A contemporary composer described an inquiry he received from an agency as follows: “They told me they wanted a piece of music that is inspiring, universal, optimistic, futuristic, sentimental, emotional – just a whole list of adjectives – and then at the bottom they said it must be 3 ¼ seconds long.” To the composer, the inquiry was so humorous and presented such an amazing thought that he felt compelled to respond. He said, “To actually try to make a little piece of music like this is like making a tiny little jewel.”
He created 84 selections and said, “I got completely into this world of tiny, tiny little pieces of music. I was so sensitive to microseconds at the end of this that it really broke a logjam in my usual work. Then when I finished and went back to working with songs about three minutes long, it seemed like oceans of time.” One of his short submissions was accepted – and produced as the Windows 95 sound that became so familiar to computer users worldwide.
In today’s society, we often get so caught up in the big things that we lose sight of the beauty, challenge and reward of accomplishing the small things. The story of Louis Minella is a good example. After years of working with department stores to maximize the attractiveness of windows and floor displays, he retired and looked for another career. Minella opened a copy and mailing shop, a huge change from being in charge of managers in an international organization to personally being hands-on in everything. The day-to-day attention to little details led him to do work that previously he told others to do. In his words, ‘I’m in reality now.”
But he claims he takes great joy from the daily challenges, like handling customer complaints, fixing leaking ink in the postage meter machine or determining how to copy a 700-page document. He said, “It’s a different ball game here, but tremendously satisfying to learn how to take care of small details.”
All organizations can learn from the Windows 95 composer and from Minella’s adventure into taking care of the little things. The fact is, the biggest problems in business often result from overlooking the small details. Emotionally and logically, customers gain insight into how a company is able to handle big things by the way it handles little things. I wrote an earlier column about how on automobile trips taken by my wife and me, the station where we stop to get gas depends to a large degree on how clean the restrooms are. That column was titled “Clean Restrooms Sell Gas.”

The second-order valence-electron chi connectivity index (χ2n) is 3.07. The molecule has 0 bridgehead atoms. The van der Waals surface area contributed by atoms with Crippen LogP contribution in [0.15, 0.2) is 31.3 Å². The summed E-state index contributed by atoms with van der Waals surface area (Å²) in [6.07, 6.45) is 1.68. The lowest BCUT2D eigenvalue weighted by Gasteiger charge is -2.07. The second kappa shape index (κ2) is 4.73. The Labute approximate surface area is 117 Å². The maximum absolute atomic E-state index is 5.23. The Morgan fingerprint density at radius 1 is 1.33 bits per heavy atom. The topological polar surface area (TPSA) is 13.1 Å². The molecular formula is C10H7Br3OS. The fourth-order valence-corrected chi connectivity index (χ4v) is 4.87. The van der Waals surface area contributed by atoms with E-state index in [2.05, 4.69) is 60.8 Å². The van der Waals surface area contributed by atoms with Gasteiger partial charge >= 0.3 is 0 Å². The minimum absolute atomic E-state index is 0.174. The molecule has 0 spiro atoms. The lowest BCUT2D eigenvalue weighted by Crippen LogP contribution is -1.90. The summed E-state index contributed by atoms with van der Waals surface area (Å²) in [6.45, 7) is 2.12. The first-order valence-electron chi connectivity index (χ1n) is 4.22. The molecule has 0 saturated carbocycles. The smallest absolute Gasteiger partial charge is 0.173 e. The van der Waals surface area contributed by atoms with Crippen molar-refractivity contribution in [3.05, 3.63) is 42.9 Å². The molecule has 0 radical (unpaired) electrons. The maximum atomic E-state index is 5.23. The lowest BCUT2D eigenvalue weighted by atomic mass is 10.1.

If you want to know what it’s like for a customer to contact your organization, listen in offsite to someone calling your place of business. Will you be put on hold, disconnected, spoken to rudely or insulted? Will you be told you have an unsolvable problem? Or, will it be a great experience? Business leaders can learn much about the little details when they mystery-shop at their businesses.
When I formed a mystery-shopping team for one client several years ago, the survey showed the organization was high in technical knowledge but low in customer relations. Thus, my seminar to them spotlighted specific examples without singling out or embarrassing individuals in front of anyone. This company is known today as having great human relations skills and taking care of customers. With ongoing technical training to accompany the ongoing “soft skills” training, it is a company to emulate.
To some leaders, all of this information is interesting, but merits no action – until they find some small details have led to some big problems in their own organizations. Then what until that time had been only a provocative theory becomes something vital to act on.
Carl Mays, author of over a dozen books and speaker at over 3,000 events, can be contacted at 865-436-7478 or firstname.lastname@example.org. His books, including A Strategy For Winning, People of Passion, Anatomy Of A Leader, Are We Communicating Yet? and Winning Thoughts, are available in stores, on www.carlmays.com and Amazon.com.
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